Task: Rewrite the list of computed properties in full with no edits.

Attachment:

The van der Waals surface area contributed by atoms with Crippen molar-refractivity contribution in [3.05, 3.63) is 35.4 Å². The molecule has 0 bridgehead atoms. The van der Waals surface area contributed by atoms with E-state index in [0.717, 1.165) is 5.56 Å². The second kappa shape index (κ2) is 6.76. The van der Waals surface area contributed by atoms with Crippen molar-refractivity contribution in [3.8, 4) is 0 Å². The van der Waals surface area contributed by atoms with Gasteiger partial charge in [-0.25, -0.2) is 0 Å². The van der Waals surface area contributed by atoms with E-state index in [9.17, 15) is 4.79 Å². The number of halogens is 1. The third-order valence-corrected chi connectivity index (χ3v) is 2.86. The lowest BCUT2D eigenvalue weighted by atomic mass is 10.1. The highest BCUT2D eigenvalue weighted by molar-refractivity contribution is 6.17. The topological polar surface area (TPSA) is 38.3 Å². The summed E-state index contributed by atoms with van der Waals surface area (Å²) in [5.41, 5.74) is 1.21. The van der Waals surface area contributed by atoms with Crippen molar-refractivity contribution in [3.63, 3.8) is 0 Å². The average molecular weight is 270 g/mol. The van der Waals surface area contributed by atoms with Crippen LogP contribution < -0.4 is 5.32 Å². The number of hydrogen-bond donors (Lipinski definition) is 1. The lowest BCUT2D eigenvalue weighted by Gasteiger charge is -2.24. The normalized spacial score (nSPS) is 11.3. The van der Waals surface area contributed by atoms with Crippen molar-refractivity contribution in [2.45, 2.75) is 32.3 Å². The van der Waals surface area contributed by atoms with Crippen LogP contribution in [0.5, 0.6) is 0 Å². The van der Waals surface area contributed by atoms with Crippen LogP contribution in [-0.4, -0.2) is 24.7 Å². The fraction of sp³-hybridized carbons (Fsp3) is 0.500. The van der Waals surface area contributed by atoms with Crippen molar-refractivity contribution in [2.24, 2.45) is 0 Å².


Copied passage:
The van der Waals surface area contributed by atoms with Crippen molar-refractivity contribution in [3.05, 3.63) is 35.4 Å². The molecule has 0 bridgehead atoms. The van der Waals surface area contributed by atoms with E-state index in [0.717, 1.165) is 5.56 Å². The second kappa shape index (κ2) is 6.76. The van der Waals surface area contributed by atoms with Crippen molar-refractivity contribution in [3.8, 4) is 0 Å². The van der Waals surface area contributed by atoms with Gasteiger partial charge in [-0.25, -0.2) is 0 Å². The van der Waals surface area contributed by atoms with E-state index in [9.17, 15) is 4.79 Å². The number of halogens is 1. The third-order valence-corrected chi connectivity index (χ3v) is 2.86. The lowest BCUT2D eigenvalue weighted by atomic mass is 10.1. The highest BCUT2D eigenvalue weighted by molar-refractivity contribution is 6.17. The topological polar surface area (TPSA) is 38.3 Å². The summed E-state index contributed by atoms with van der Waals surface area (Å²) in [5.41, 5.74) is 1.21. The van der Waals surface area contributed by atoms with Crippen molar-refractivity contribution in [3.63, 3.8) is 0 Å². The average molecular weight is 270 g/mol. The van der Waals surface area contributed by atoms with Crippen LogP contribution < -0.4 is 5.32 Å². The number of hydrogen-bond donors (Lipinski definition) is 1. The lowest BCUT2D eigenvalue weighted by Gasteiger charge is -2.24. The normalized spacial score (nSPS) is 11.3. The van der Waals surface area contributed by atoms with Crippen molar-refractivity contribution in [2.45, 2.75) is 32.3 Å². The van der Waals surface area contributed by atoms with Crippen LogP contribution in [0.5, 0.6) is 0 Å². The van der Waals surface area contributed by atoms with Crippen LogP contribution in [-0.4, -0.2) is 24.7 Å². The fraction of sp³-hybridized carbons (Fsp3) is 0.500. The van der Waals surface area contributed by atoms with Crippen molar-refractivity contribution in [2.24, 2.45) is 0 Å².